You can tell a lot about a person from their face. Now with expert help, you can recreate a human face from its skull.
One of the top experts in facial re-construction is Dr Caroline Wilkinson. She works at the Unit of Art in Medicine at Manchester University, where Brymbo Man was sent for his "makeover."
First question: Was there enough left of Brymbo Man's skull for a reconstruction? Just! His skull is not complete: only the chin of his lower jaw remains and part of the left side of his skull has gone. There was enough for Caroline to work on.
Caroline made a cast of the skull. Brymbo Man's skull is too old and fragile to be used for the reconstruction. The skull is real history so it had to be protected from irreversible damage. To make the cast, Caroline had to make a mould. She sealed the holes in Brymbo Man's skull and then covered the skull in aluminium foil to protect it during the making of the mould. The moulding material, exactly the same as that used by dentists for impressions, is like porridge and is spread all over the skull. Once it set, a perfect cast of Brymbo Man's skull could be made.
The next step for Caroline was to tap in the little pegs to indicate the flesh thickness at twenty-one different points on the skull. The measurements are decided by sex, age and ethnic group. The shape of your face is also determined by your weight. We did not know whether Brymbo Man was skinny or fat so his pegs were based on the 'average weight' measurements.
Caroline then added the main muscles in clay. She noted the position and strength of the muscle attachments or insertions on the skull. These indicate the strength of the facial muscles and consequently the shape of Brymbo Man's face.
Nearly every feature of the face is determined anatomically for instance:
The width of the mouth by the outer borders of the canine teeth or the inner borders of the iris in the eyes.
The width of the nasal aperture in the skull is about 60% of the width of the nose.
If you draw a line from the lower third of the nose bone and another from the nasal spine at the bottom of the nasal aperture, where the two lines cross is the tip of the nose.
The angle at which the eyes slant can be determined from the skull based on the angle between the hollow for the tear glands and a little bump on the inside of the orbit (the eye socket).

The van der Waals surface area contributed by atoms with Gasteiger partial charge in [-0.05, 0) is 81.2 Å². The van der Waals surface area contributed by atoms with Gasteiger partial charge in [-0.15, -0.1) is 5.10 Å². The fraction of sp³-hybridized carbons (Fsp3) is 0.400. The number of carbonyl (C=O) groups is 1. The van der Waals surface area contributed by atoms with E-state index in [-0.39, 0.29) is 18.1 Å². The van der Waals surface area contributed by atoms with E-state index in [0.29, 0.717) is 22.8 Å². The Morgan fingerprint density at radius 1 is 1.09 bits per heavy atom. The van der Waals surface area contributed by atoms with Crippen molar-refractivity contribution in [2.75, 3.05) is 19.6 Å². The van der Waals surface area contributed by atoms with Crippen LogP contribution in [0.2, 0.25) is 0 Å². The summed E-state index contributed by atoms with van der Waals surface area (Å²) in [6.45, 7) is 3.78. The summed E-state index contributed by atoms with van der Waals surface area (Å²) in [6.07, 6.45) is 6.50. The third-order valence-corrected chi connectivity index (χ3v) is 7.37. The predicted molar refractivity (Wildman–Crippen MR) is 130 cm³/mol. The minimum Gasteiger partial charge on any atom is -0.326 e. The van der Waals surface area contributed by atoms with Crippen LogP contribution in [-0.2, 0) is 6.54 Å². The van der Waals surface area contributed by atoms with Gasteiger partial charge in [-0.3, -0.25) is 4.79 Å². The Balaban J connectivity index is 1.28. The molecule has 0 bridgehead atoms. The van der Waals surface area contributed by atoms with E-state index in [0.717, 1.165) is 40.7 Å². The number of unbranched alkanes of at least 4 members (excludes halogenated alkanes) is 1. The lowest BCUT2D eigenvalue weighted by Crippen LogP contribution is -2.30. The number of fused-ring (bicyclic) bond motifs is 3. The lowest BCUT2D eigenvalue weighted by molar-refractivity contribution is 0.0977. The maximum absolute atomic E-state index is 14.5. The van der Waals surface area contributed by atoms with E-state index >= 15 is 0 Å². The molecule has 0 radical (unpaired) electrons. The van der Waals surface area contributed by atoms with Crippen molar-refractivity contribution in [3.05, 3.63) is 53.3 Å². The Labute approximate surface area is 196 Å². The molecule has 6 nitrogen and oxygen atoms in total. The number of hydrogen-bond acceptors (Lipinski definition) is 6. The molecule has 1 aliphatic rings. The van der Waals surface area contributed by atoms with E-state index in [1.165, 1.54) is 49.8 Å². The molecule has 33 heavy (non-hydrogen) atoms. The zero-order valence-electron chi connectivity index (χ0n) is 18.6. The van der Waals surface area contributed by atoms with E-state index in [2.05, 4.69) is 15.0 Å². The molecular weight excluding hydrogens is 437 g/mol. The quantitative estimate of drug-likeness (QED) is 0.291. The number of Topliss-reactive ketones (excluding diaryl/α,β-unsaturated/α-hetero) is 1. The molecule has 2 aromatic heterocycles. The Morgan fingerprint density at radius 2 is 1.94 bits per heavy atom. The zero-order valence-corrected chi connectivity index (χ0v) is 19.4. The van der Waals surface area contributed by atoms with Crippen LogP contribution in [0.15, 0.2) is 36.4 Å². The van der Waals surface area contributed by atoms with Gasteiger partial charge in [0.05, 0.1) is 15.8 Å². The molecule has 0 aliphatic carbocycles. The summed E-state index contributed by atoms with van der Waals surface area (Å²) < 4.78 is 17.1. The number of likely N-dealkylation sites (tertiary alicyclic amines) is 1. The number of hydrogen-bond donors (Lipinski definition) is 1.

It is not guess work or imagination. It is this methodological approach that ensures that the re-construction of Brymbo Man's face is as true to life as possible.
The skin is added in clay strips guided by the little wooden pegs. All the time Caroline also takes account of the muscle structure she created initially. Some things are difficult to decide exactly: lips and ears are particularly tricky. The skill is ensuring that the choice made fits in with the rest of the face. No-one who has had cosmetic plastic surgery could be replicated from their skull or at least not how they looked post operation. Caroline did the final modelling relying on her experience over the years in facial reconstruction work.
Caroline & Brymbo Man
Brymbo Man's next journey was to London to visit the make-up artist. She added hair and eyebrows. Decisions on hair and eye colour are difficult. Many of the choices are based on suppositions about the past that reveal more about archaeologists and pre-historians who make them than what was reality. By giving Brymbo Man brown hair and hazel eyes the question of his exact origin is left open for further discussion. He spent a lot of time out of doors so he needed a weather beaten look. We don't know whether he was clean shaven or not, but they did have razors in the Early Bronze Age.
Now he has returned to the Museum, you can see the finished re-construction
for yourself. That is how he looked. Not so different from us after all.
As poles to tents and walls to houses, so are bones to all living creatures
It is the common wonder of all, how among so many millions of faces, there should be none alike.